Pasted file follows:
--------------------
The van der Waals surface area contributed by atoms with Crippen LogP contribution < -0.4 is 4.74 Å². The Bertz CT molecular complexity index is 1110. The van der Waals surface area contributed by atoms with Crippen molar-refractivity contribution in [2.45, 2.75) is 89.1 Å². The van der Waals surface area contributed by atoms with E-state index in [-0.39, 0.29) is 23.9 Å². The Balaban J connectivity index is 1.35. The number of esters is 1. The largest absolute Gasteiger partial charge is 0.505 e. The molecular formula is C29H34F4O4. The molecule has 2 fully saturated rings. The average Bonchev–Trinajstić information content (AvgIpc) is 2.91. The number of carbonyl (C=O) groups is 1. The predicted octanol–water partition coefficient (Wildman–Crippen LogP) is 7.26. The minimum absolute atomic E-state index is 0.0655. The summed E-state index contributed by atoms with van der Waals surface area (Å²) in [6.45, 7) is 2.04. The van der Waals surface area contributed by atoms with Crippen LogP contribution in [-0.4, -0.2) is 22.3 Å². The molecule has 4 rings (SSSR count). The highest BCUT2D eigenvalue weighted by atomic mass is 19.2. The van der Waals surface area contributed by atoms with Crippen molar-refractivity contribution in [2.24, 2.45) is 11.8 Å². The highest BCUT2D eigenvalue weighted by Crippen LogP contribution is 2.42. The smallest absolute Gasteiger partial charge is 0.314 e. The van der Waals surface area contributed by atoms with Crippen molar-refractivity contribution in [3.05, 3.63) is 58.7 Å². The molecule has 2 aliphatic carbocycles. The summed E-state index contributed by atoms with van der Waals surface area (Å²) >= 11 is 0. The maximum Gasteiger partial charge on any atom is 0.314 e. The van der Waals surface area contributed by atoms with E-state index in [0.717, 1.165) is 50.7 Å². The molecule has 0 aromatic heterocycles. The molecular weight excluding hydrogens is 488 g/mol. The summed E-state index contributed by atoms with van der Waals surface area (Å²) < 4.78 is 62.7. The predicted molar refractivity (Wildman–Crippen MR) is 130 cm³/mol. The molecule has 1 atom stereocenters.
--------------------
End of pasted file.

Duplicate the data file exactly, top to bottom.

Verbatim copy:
The van der Waals surface area contributed by atoms with Crippen LogP contribution < -0.4 is 4.74 Å². The Bertz CT molecular complexity index is 1110. The van der Waals surface area contributed by atoms with Crippen molar-refractivity contribution in [2.45, 2.75) is 89.1 Å². The van der Waals surface area contributed by atoms with E-state index in [-0.39, 0.29) is 23.9 Å². The Balaban J connectivity index is 1.35. The number of esters is 1. The largest absolute Gasteiger partial charge is 0.505 e. The molecular formula is C29H34F4O4. The molecule has 2 fully saturated rings. The average Bonchev–Trinajstić information content (AvgIpc) is 2.91. The number of carbonyl (C=O) groups is 1. The predicted octanol–water partition coefficient (Wildman–Crippen LogP) is 7.26. The minimum absolute atomic E-state index is 0.0655. The summed E-state index contributed by atoms with van der Waals surface area (Å²) in [6.45, 7) is 2.04. The van der Waals surface area contributed by atoms with Crippen LogP contribution in [-0.4, -0.2) is 22.3 Å². The molecule has 4 rings (SSSR count). The highest BCUT2D eigenvalue weighted by atomic mass is 19.2. The van der Waals surface area contributed by atoms with Crippen molar-refractivity contribution in [2.24, 2.45) is 11.8 Å². The highest BCUT2D eigenvalue weighted by Crippen LogP contribution is 2.42. The smallest absolute Gasteiger partial charge is 0.314 e. The van der Waals surface area contributed by atoms with Crippen molar-refractivity contribution in [3.05, 3.63) is 58.7 Å². The molecule has 2 aliphatic carbocycles. The summed E-state index contributed by atoms with van der Waals surface area (Å²) >= 11 is 0. The maximum Gasteiger partial charge on any atom is 0.314 e. The van der Waals surface area contributed by atoms with E-state index in [0.717, 1.165) is 50.7 Å². The molecule has 0 aromatic heterocycles. The molecular weight excluding hydrogens is 488 g/mol. The summed E-state index contributed by atoms with van der Waals surface area (Å²) < 4.78 is 62.7. The predicted molar refractivity (Wildman–Crippen MR) is 130 cm³/mol. The molecule has 1 atom stereocenters.